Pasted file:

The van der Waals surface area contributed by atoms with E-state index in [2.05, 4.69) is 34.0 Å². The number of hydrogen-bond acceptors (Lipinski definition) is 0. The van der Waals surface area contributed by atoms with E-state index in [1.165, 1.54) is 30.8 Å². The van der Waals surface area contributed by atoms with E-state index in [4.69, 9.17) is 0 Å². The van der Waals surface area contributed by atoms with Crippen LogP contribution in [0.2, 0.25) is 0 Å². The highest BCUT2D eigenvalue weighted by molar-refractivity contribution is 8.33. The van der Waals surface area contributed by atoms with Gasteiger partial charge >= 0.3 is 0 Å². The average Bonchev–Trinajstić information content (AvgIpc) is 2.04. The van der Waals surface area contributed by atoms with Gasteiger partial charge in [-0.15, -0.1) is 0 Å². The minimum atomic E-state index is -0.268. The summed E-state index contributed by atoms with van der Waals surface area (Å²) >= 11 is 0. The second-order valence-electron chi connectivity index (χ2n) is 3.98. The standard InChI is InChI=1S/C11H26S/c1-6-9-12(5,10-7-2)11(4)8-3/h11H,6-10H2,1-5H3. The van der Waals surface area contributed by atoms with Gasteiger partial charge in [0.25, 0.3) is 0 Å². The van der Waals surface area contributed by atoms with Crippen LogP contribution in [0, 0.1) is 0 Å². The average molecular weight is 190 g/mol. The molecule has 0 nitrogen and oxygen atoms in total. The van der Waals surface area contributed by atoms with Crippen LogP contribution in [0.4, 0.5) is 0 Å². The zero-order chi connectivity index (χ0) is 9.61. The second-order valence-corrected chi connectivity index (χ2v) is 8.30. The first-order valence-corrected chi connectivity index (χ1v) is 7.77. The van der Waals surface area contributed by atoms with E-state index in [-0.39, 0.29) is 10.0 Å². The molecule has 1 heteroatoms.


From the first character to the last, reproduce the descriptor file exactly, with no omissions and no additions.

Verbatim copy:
The van der Waals surface area contributed by atoms with E-state index in [2.05, 4.69) is 34.0 Å². The number of hydrogen-bond acceptors (Lipinski definition) is 0. The van der Waals surface area contributed by atoms with E-state index in [1.165, 1.54) is 30.8 Å². The van der Waals surface area contributed by atoms with E-state index in [4.69, 9.17) is 0 Å². The van der Waals surface area contributed by atoms with Crippen LogP contribution in [0.2, 0.25) is 0 Å². The highest BCUT2D eigenvalue weighted by molar-refractivity contribution is 8.33. The van der Waals surface area contributed by atoms with Gasteiger partial charge >= 0.3 is 0 Å². The average Bonchev–Trinajstić information content (AvgIpc) is 2.04. The van der Waals surface area contributed by atoms with Gasteiger partial charge in [-0.15, -0.1) is 0 Å². The minimum atomic E-state index is -0.268. The summed E-state index contributed by atoms with van der Waals surface area (Å²) >= 11 is 0. The second-order valence-electron chi connectivity index (χ2n) is 3.98. The standard InChI is InChI=1S/C11H26S/c1-6-9-12(5,10-7-2)11(4)8-3/h11H,6-10H2,1-5H3. The van der Waals surface area contributed by atoms with Gasteiger partial charge in [0.25, 0.3) is 0 Å². The van der Waals surface area contributed by atoms with Crippen LogP contribution in [0, 0.1) is 0 Å². The average molecular weight is 190 g/mol. The molecule has 0 nitrogen and oxygen atoms in total. The van der Waals surface area contributed by atoms with Crippen LogP contribution in [0.4, 0.5) is 0 Å². The zero-order chi connectivity index (χ0) is 9.61. The second-order valence-corrected chi connectivity index (χ2v) is 8.30. The first-order valence-corrected chi connectivity index (χ1v) is 7.77. The van der Waals surface area contributed by atoms with E-state index in [-0.39, 0.29) is 10.0 Å². The molecule has 1 heteroatoms.